I thought about The Sun once this summer. As I peeled a cantaloupe rind from the bottom of my favorite sandals and stared quizzically at the war scene in front of me, I thought maybe, just maybe, someone from Cornell with an aptitude for Boston culture could explain to me what on earth just threw down on Hanover street. While on a quest to the Italian fest on the North End, I think I might have been warped into a level of Yoshi’s Story, with melons and bananas and fruit of all sorts literally dumped and overflowing from the streets to the sidewalks. I stood dumbstruck and watched ravenous Bostonians on all fours scrounging through rotten fruit for a hopeful gem.
Picture this. A mythological creature stands before you with three paper bags in hand. The almighty god of the food world forces you to choose one bag. The contents are the only foods you can eat for the rest of your life. One bag is bulging with chocolates, cheeseburgers, cookies, and sodas. The next is brimming with spinach, peas, oranges, and apples. The last bag contains kale, salmon, chocolate, raspberries, and fresh bread. Which do you choose? Could you spend the rest of your life with fat, salt, and sugar dripping down your chin? Could you keep from going insane on a diet that never provided any of these luxurious indulgences? Is there beauty in the bag that represents a balance of both?
I’m getting a little cranky. The problem is that I am spoiled – no doubt in my mind, no question in my head. I am responsible for this gut-wrenching craving that never seems to go away. After all of the fruitless attempts to satiate this relentless hankering, I am still here wallowing with chopsticks in hand and a furious look on my face, silently judging the chintzy plastic container of americanized and replusivized sushi.
It all started on a cold winters night in the Big Apple. All glammed up and trying to fit in with the pretentious NYC fashionistas, I shivered my way through the sleet and snow into a sushi-lovers paradise. I did not know it then but this was the night that would create an eternal craving that I am sure will persist for the rest of my food-loving life.
I’m broke. Most of us are broke. Some of us have thousands of dollars in loans and credit cards that are always in the red. I complain about this just about every day of my life to my parents who have this weird perception that being a broke college student is a rite of passage or something. Its gotten to the point where the twenty dollars of “mad money” my mother sends is like gold. And for a girl who literally has expensive taste, having no money in my pocket is like my own personal purgatory. I can’t survive off ramen or pizza or wings every single night of my life. I need the good stuff to get me by. Freshly baked artisan bread, exotic fruits and vegetables, fresh fish right off the truck. This is where my “mad money” goes.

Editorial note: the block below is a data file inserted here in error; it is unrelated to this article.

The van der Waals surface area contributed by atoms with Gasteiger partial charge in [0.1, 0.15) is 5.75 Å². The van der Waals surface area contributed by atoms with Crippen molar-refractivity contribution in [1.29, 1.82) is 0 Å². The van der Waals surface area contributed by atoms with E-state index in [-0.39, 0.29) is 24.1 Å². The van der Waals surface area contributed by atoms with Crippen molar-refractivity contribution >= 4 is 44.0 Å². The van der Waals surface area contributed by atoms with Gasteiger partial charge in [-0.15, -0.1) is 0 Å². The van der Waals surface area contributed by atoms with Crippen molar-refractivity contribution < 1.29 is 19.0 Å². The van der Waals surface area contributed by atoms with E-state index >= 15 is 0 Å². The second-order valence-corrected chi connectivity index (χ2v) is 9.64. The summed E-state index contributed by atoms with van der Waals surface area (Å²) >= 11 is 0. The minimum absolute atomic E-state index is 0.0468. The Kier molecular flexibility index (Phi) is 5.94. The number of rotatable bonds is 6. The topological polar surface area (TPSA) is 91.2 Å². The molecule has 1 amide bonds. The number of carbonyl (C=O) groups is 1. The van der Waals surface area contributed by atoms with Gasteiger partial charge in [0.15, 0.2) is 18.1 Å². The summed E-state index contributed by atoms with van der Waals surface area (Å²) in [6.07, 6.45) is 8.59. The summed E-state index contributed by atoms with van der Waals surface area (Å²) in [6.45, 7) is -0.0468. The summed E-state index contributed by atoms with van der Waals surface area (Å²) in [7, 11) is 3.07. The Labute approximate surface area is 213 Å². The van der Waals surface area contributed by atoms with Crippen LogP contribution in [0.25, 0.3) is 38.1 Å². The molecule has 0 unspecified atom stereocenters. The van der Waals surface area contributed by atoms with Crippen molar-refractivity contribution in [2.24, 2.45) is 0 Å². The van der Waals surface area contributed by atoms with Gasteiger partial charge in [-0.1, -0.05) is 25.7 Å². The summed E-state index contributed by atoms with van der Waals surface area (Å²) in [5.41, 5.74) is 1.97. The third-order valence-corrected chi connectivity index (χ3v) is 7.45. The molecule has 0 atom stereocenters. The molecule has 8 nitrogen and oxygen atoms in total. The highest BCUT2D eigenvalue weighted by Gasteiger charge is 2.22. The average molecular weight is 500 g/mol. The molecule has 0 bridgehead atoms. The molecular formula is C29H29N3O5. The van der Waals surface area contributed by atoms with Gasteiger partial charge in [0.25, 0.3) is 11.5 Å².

Being the ultimate foodie and nutrition junkie that I am, I stood in front of the new Green Café on College Ave. and small tear trickled down my cheek. I opened the glorious doors to my new haven and the smells of salvation exploded in my face.
Being the drunk and stupid college students that we are, the dreaded hangover is no stranger to our weekend routine. Dazed and confused after a long night romping around in college town, I wake up to a huge slap in the face by Mother Nature. She’s apparently pissed that I put so much crap into my body. I guess warm beer after warm beer isn’t exactly her definition of natural. So I suffer her angry wrath: a splitting headache, a sandpaper tongue, a rolling stomach, and some weird ache in my legs from my abnormal urge to run around when I drink.
I’ve always been a little set off by tofu. The texture isn’t quite right and the flavor is almost nonexistent. Until now, I’ve been dead set against the mushy mass of protein and would never so much as give it a passing glance. Over spring break, I was determined to find a way to make this ugly food a little more edible in my eyes. While listening to an episode of Martha Stewart Radio (Don’t judge me! They have great recipes!), I heard of a technique for preparing tofu that sounded promising. They stated that the key to making tofu correctly is to really dry it out, marinate it in potent flavors, and bake it until its crispy. So I placed the tofu in a glass dish, wrapped it in a clean towel, and put a fairly heavy bowl on top.
There is a revolution afoot and I’ve picked up my knife and rolling pin in its defense. Call me spoiled, call it expensive taste, call it what you want, but I have such a deep loathing for the fast food chains of the world that this so called revolution is just what I needed. In my head, I’ve personified fast food. The greasy kid from high school with slicked back hair and an odor slightly reminiscent of lunchmeat. There is nothing wrong with the kid, he just kind of skeeves me out. Same with the 1200 calorie Triple Whopper sandwich from Burger King. This strange mash of meat, bread, and grease should just not be allowed to bear the label of “food”.
1:30 PM, 4:30 PM, 6:30 PM, 9:30 PM. I dig through my bottomless pit of a snack drawer and yank out a small bag filled with super powers. I pull out a mug with a picture of my puppy plastered on its side and fill it to the brim with steaming hot water. When I drop the little bag into the mug, a burst of bright green diffuses throughout. A small drizzle of honey and I’m good to go.
The little orange pack of crunchy noodles glares at me. I sigh and succumb to the ugly food I’m about to put in my body. Ugh, college. There is just some moments where I have to put my forkful of dignity down and dwell in the bottom of my lowly bowl of ramen. After all, it’s really cold outside and this “soup” is really warm. Out of a moment of pure laziness, I pour the packet of preservatives into the steaming microwaved noodles and crawl into bed to write ¬reconciliation for this dreadful act to the great world of foodies.